HER WARM hand squeezed mine tighter for no apparent reason, a ring digging in, steps halting. I looked at her: attention fixed on the other side of the boulevard. A chromatic man in a t-shirt and shorts was wielding a rifle at a bus stop. I took a slug of my iced coffee barely conscious of the fact my girlfriend was now hugging my waist, that we’d stopped, becoming part-time statues, everyone else concentrated on walking where they needed to be, citizens rushing past.
Casually, I again sipped my drink, sweetness sickening, raising my shades to the top of my head. Shots fired. Two bodies fell like dead weight. No movie dramatics as gravity wrenched them down. A small train of buses rolled by obscuring our view briefly while two more bursts echoed, results revealed by the tail-end of a bus like a curtain being pulled back. Three more people writhed on the pavement with shards of perspex from the shelter bouncing rays.
‘It’s OK,’ I uttered, stroking Tamara’s hair, her face now buried in my torso. ‘He’s not going to kill us.’
‘How can you be so sure?’ she said, all muffled, pitch infused with fear.
‘Look. He’s on his way.’ Strolling away the rifle swinging by the mans side like a rucksack, crooked armed, with a phone to their ear – it was over.
Tamara peeked out testing my explanation for her own self. I could feel her shaking. Poor girl. So sheltered. So new to this country. She opened up her body, slurping on her coffee, ice clinking together, one arm still clinging to me. ‘Shouldn’t we…do something?’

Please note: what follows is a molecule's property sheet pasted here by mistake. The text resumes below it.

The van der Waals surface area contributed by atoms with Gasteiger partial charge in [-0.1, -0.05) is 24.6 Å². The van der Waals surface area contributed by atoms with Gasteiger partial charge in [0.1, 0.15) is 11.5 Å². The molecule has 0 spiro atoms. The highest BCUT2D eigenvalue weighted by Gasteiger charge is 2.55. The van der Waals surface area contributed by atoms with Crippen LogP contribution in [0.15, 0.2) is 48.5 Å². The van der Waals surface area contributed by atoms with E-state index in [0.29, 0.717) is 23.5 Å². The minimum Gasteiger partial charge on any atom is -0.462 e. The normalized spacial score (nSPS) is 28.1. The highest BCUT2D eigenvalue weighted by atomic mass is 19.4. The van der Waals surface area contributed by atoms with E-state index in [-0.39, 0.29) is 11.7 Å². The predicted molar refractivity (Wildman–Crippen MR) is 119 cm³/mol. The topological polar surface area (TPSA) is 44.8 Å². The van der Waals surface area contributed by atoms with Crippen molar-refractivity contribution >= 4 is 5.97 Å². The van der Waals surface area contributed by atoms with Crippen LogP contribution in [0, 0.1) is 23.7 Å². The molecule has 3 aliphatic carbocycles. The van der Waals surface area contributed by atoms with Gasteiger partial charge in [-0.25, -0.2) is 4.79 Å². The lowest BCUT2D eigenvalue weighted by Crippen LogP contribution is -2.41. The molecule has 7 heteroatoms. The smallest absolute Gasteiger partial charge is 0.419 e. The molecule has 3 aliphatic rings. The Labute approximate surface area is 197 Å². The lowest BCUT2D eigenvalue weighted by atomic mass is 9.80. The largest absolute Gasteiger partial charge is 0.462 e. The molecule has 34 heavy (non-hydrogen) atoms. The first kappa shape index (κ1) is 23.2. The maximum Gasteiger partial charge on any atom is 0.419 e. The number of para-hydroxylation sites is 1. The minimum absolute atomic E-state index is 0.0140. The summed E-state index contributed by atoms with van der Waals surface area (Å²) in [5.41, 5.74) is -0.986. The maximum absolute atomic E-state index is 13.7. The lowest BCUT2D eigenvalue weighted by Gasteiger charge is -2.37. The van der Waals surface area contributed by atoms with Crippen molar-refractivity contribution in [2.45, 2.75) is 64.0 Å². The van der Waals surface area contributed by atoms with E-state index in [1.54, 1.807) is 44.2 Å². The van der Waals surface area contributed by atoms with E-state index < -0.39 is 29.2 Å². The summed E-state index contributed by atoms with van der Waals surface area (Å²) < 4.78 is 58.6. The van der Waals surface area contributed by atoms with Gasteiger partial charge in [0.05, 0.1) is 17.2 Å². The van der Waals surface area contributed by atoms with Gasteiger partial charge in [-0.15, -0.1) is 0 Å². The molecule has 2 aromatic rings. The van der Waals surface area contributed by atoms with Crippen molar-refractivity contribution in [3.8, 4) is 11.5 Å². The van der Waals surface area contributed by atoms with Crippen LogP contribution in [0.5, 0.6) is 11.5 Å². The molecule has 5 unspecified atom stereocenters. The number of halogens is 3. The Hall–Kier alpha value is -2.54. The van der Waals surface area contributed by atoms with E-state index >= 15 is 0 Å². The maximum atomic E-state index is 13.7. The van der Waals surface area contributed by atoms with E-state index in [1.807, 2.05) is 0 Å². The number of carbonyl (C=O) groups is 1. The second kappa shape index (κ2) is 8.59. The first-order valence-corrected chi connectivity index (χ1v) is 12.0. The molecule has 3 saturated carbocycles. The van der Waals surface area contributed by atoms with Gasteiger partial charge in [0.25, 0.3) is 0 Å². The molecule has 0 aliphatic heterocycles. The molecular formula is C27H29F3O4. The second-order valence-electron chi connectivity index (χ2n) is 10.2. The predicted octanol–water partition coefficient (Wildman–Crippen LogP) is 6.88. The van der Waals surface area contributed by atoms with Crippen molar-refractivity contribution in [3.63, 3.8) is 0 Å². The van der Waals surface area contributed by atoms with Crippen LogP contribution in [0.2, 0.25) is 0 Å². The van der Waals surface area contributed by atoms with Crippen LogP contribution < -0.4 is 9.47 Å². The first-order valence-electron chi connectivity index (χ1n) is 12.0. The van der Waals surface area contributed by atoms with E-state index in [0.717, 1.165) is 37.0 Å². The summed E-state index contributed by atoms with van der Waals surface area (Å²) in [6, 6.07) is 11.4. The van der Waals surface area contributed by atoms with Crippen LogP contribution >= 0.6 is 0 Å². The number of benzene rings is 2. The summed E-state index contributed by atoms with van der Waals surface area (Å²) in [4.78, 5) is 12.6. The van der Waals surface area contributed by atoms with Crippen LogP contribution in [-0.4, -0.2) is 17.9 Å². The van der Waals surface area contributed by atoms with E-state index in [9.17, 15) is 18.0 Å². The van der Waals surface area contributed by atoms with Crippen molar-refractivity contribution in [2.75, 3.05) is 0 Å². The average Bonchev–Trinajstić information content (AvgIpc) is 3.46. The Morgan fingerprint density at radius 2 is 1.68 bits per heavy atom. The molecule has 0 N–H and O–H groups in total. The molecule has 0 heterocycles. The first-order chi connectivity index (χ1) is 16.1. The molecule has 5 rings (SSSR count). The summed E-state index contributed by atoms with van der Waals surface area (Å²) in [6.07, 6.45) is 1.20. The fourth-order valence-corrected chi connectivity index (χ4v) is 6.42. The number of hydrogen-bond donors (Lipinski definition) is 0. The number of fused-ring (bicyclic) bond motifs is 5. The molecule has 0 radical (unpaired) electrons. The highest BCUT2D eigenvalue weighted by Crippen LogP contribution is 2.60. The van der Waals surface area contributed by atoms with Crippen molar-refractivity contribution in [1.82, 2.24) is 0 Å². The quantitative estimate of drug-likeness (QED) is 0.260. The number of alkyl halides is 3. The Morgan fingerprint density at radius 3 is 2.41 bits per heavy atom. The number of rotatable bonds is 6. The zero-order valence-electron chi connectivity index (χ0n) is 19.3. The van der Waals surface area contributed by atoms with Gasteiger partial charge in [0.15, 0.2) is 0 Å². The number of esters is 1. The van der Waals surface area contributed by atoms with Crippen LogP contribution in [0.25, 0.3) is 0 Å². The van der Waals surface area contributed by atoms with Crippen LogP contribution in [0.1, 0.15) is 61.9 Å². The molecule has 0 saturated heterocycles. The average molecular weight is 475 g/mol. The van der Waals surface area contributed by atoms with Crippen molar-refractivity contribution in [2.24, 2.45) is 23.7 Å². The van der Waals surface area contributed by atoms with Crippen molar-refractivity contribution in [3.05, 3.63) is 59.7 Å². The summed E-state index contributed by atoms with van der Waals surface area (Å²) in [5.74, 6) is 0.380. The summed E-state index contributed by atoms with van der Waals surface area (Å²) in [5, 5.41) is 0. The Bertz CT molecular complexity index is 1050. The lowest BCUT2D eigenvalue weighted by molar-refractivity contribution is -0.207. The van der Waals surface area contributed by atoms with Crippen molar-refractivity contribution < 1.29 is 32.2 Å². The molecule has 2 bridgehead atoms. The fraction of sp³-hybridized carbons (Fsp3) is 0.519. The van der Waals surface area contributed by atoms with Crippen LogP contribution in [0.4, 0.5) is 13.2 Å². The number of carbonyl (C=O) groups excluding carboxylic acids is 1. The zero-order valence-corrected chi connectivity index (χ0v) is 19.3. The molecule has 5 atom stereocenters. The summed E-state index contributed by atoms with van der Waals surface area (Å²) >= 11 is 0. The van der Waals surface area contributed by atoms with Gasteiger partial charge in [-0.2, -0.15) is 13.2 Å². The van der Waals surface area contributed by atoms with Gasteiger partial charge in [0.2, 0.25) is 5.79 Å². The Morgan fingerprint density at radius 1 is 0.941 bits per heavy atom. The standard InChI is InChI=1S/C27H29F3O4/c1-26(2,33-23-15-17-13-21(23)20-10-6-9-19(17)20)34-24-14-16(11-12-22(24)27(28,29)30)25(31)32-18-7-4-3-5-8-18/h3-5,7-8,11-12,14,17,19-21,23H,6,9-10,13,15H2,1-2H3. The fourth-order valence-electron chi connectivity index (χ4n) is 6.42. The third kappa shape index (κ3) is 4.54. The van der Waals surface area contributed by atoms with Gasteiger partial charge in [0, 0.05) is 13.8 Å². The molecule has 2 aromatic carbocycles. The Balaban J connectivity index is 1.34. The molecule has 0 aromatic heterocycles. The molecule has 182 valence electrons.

I cupped an ear. No sirens. ‘Nah. Someone else will have called. Besides, if they’re dead already, what’s the rush?’
She looked appalled, stepping back, that familiar look in her eyes of various conquests. Then she hesitated, expression changed, words queuing up on her tongue. ‘You know what, that’s true, hadn’t thought of it that way before.’
‘See?’ I said all jovial. ‘How’s your coffee?’
‘About as good as their wifi connection…at least it’s cold.’
I moved to kiss her. A sign of affection was what I was going for, but she placed one hand on my cheek and let it linger, leaving me briefly lost in time: placeless.
‘You’re so brave…’ she whispered, inches away, smiling.
‘Hardly,’ I replied eyes rolling. ‘Once you’re used to it, it doesn’t matter. You’ll be fine. Notice nobody else stopped? And the people at the bus stop who didn’t get shot? They’re still there…Look, they’re about to get the 32.’
Just then a dispute broke out twenty feet away between a woman in a dress suit and a charity mugger. ‘You want my money? Fine.’ She pulled something out of her large black leather bag. That wasn’t a purse?! The bag hit the grey pavement and she launched at the man with a….knife. One hand on the chuggers shoulder, she thrust in and out in a flurry of efficient jabs, sending them down, blood visibly spreading through the light coloured clothing, running freely through their hands clutched at their stomach.
As cool as a Siberian wind, the woman flicked long brown hair from her face, squatted down plucking a wad of tissues from her bag, cleaned the knife, then tossed the tissues away to roll and flap in the wind along the ground, knife placed carefully back from where it came. And she strutted off, bag swinging, heels clicking, a look of fury as she marched past us.
Tamara broke the silence once the woman was out of earshot, lost in the bodies of high street lunchtime. ‘Do you ever think we’ve become desensitised to violence?’ We drank in unison, liquid lines of the clear plastic cups descending with our thirst.
‘As long as it’s not us — right?!’